The race between flat panel displays and digital projector screens to become the leading visual display technology in classrooms has been getting heated as of late. While screens have been ahead in the battle so far, TVs and their manufacturers are putting pressure on the market. This is primarily due to what is said to be their superior interactivity features, which is a huge advantage for teachers and students alike.
First, a few words on the stakes involved.
In order to meet the demands of a changing and increasingly globalized employment and economic landscape, decision makers in K-12 schools and colleges across the country must be proactive and begin to think outside the proverbial box. One of the defining challenges of the current era is in closing the education gap that exists both within the U.S. and in relation to other countries – China, Russia, India and many European countries, for example. This gap must be closed in order for America to continue in its role as one of the world’s foremost engines of innovation and resevoirs of expertise.
The question being explored below is which platform is best suited –- TVs or screens -– towards reaching the goal of fostering more effective learning environments in schools. Better equipping teachers and students with 21st-century learning and teaching tools, and decisively closing the ominous international education gap, are vital to the continuing prosperity and economic health of the U.S.
One quick example is illustrative here. In 1969, Americans emphatically won the space race by landing a crew of astronauts upon the Moon and bringing them home safely to Earth. They did this despite having computers that were literally millions of times less powerful than one -– just one — modern smartphone. Today, such devices currently reside in over 2 billion pockets worldwide. It is said that where there is change there is opportunity. While the digital and computer revolution is still unfolding, it is high time to harness such unbelievably powerful innovations in a wise and smart manner to boost learning outcomes and enhance educational opportunities for as many people as possible.
Now onto some of the potential advantages of each platform inside the educational arena.
There are currently several factors at play, from maintenance issues, display size, adaptability, price and interoperability when it comes to deciding which platform is best suited to classrooms across the nation. The upfront investment costs of a large TV for every classroom –- which needs to be software-driven, hardware-agnostic, networkable and fully interactive to compete — are usually much higher than the same or similar set-up using screen technology. This means less affluent school districts may de facto opt for screens for their students and teachers. It is important to consider the maintenance costs, however, that come with these devices. Bulbs are long-lasting –- a few thousand hours –- but are fairly expensive to replace and thus present a concrete added cost and maintenance factor for school officials to consider.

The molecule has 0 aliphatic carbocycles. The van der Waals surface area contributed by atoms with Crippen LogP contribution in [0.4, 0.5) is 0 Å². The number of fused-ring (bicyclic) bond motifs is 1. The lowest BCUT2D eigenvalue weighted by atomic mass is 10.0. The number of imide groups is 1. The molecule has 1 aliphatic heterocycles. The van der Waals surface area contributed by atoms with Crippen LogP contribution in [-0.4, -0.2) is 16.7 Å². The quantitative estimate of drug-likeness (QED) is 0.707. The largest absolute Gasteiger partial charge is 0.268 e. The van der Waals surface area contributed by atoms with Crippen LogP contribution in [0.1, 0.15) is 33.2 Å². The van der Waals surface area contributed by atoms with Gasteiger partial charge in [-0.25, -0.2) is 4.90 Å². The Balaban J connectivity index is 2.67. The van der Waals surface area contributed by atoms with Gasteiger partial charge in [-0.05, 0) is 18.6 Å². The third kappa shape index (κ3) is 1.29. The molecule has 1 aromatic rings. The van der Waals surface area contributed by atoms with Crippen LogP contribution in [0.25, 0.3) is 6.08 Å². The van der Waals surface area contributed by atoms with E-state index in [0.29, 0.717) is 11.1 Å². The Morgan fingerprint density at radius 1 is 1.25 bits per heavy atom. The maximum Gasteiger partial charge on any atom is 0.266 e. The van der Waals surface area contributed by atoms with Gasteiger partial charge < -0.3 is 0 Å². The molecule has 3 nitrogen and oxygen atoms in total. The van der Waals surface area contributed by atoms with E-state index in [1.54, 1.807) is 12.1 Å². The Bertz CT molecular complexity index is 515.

Two issues are likely to be decisive to the issue of which platform is best suited to enriching and enhancing the school-room tech ecosystem that is emerging. These are interoperability and interactivity. When teachers get a look at what interactive, software-managed and hardware-agnostic large displays can do in their classroom –- be it enhanced collaboration, instruction and sharing possibilities –- almost all understand that the entire teaching dynamic is currently undergoing a huge shift.
The term “hardware-agnostic” refers to something that is going to become more and more important in education and elsewhere. It means any student can collaborate, share or interact with any other student or interact with the classroom display no matter what operating system their laptop or device uses, be it Windows, Android or Apple. While some school districts have already invested in cheap, internet-connected laptops for every student –- Android-powered Chromebooks being a popular choice –- others have lagged behind or prioritized other issues. This leaves the problem of interoperability still to be resolved.
To sum up, at this stage TV manufacturers have a lot of ground to cover to catch up to screen projectors in the classroom. While screens have the size and price advantage, they don’t work as well when in environments with a lot of ambient light. Flat panel displays are immune from this problem but are more expensive, at least initially.
As screen size is hugely important for large classrooms full of students sitting dozens of feet from the screen, though, once manufacturers of classroom projectors create a truly hardware-agnostic device that wirelessly connects to students’ devices in a controlled and easy manner allowing for straightforward collaboration, sharing and full interactivity, they will likely own the best solution going forward.